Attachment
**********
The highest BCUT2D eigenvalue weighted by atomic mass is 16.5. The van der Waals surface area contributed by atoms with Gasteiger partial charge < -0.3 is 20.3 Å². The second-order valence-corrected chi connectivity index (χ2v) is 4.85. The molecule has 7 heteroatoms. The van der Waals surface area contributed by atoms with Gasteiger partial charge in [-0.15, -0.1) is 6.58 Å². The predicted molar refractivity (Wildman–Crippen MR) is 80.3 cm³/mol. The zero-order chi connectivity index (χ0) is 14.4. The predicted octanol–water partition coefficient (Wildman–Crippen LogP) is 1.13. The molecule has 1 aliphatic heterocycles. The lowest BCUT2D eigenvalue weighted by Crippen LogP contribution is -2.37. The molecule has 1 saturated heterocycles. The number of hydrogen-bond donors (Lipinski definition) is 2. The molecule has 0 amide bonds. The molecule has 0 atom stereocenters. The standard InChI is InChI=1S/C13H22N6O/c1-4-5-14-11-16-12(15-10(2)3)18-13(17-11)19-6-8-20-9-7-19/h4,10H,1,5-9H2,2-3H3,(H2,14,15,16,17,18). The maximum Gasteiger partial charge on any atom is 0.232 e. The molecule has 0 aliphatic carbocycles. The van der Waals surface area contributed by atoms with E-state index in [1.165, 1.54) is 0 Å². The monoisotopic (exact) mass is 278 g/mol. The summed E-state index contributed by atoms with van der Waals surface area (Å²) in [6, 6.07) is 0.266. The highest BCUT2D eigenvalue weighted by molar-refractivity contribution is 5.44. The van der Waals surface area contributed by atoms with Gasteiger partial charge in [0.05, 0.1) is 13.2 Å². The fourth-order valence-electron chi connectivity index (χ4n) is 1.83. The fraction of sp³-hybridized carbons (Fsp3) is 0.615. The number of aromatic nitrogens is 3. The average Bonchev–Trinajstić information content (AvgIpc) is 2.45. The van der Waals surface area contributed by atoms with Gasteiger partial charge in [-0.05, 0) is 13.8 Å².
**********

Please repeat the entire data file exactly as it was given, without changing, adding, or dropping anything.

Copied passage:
The highest BCUT2D eigenvalue weighted by atomic mass is 16.5. The van der Waals surface area contributed by atoms with Gasteiger partial charge < -0.3 is 20.3 Å². The second-order valence-corrected chi connectivity index (χ2v) is 4.85. The molecule has 7 heteroatoms. The van der Waals surface area contributed by atoms with Gasteiger partial charge in [-0.15, -0.1) is 6.58 Å². The predicted molar refractivity (Wildman–Crippen MR) is 80.3 cm³/mol. The zero-order chi connectivity index (χ0) is 14.4. The predicted octanol–water partition coefficient (Wildman–Crippen LogP) is 1.13. The molecule has 1 aliphatic heterocycles. The lowest BCUT2D eigenvalue weighted by Crippen LogP contribution is -2.37. The molecule has 1 saturated heterocycles. The number of hydrogen-bond donors (Lipinski definition) is 2. The molecule has 0 amide bonds. The molecule has 0 atom stereocenters. The standard InChI is InChI=1S/C13H22N6O/c1-4-5-14-11-16-12(15-10(2)3)18-13(17-11)19-6-8-20-9-7-19/h4,10H,1,5-9H2,2-3H3,(H2,14,15,16,17,18). The maximum Gasteiger partial charge on any atom is 0.232 e. The molecule has 0 aliphatic carbocycles. The van der Waals surface area contributed by atoms with E-state index in [1.165, 1.54) is 0 Å². The monoisotopic (exact) mass is 278 g/mol. The summed E-state index contributed by atoms with van der Waals surface area (Å²) in [6, 6.07) is 0.266. The highest BCUT2D eigenvalue weighted by molar-refractivity contribution is 5.44. The van der Waals surface area contributed by atoms with Gasteiger partial charge in [0.05, 0.1) is 13.2 Å². The fourth-order valence-electron chi connectivity index (χ4n) is 1.83. The fraction of sp³-hybridized carbons (Fsp3) is 0.615. The number of aromatic nitrogens is 3. The average Bonchev–Trinajstić information content (AvgIpc) is 2.45. The van der Waals surface area contributed by atoms with Gasteiger partial charge in [-0.05, 0) is 13.8 Å².